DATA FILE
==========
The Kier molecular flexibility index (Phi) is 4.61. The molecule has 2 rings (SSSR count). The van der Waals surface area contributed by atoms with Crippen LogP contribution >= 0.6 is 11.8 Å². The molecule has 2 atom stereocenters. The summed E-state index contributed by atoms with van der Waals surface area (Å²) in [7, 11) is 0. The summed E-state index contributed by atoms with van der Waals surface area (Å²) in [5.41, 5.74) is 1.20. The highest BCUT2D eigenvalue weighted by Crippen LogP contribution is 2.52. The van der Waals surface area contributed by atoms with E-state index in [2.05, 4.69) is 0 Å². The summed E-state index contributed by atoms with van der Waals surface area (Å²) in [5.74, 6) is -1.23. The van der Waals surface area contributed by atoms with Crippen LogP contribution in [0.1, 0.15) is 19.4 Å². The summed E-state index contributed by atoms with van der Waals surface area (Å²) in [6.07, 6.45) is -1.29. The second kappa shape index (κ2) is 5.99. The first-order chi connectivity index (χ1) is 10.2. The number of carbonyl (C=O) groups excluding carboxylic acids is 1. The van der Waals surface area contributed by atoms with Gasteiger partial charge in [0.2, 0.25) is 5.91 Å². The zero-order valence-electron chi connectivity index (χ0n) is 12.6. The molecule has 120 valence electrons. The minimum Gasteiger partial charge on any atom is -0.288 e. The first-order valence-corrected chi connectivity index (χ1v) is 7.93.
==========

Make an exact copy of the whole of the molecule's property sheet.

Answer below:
The Kier molecular flexibility index (Phi) is 4.61. The molecule has 2 rings (SSSR count). The van der Waals surface area contributed by atoms with Crippen LogP contribution >= 0.6 is 11.8 Å². The molecule has 2 atom stereocenters. The summed E-state index contributed by atoms with van der Waals surface area (Å²) in [7, 11) is 0. The summed E-state index contributed by atoms with van der Waals surface area (Å²) in [5.41, 5.74) is 1.20. The highest BCUT2D eigenvalue weighted by Crippen LogP contribution is 2.52. The van der Waals surface area contributed by atoms with E-state index in [2.05, 4.69) is 0 Å². The summed E-state index contributed by atoms with van der Waals surface area (Å²) in [5.74, 6) is -1.23. The van der Waals surface area contributed by atoms with Crippen LogP contribution in [0.1, 0.15) is 19.4 Å². The summed E-state index contributed by atoms with van der Waals surface area (Å²) in [6.07, 6.45) is -1.29. The second kappa shape index (κ2) is 5.99. The first-order chi connectivity index (χ1) is 10.2. The number of carbonyl (C=O) groups excluding carboxylic acids is 1. The van der Waals surface area contributed by atoms with Gasteiger partial charge in [0.2, 0.25) is 5.91 Å². The zero-order valence-electron chi connectivity index (χ0n) is 12.6. The molecule has 120 valence electrons. The minimum Gasteiger partial charge on any atom is -0.288 e. The first-order valence-corrected chi connectivity index (χ1v) is 7.93.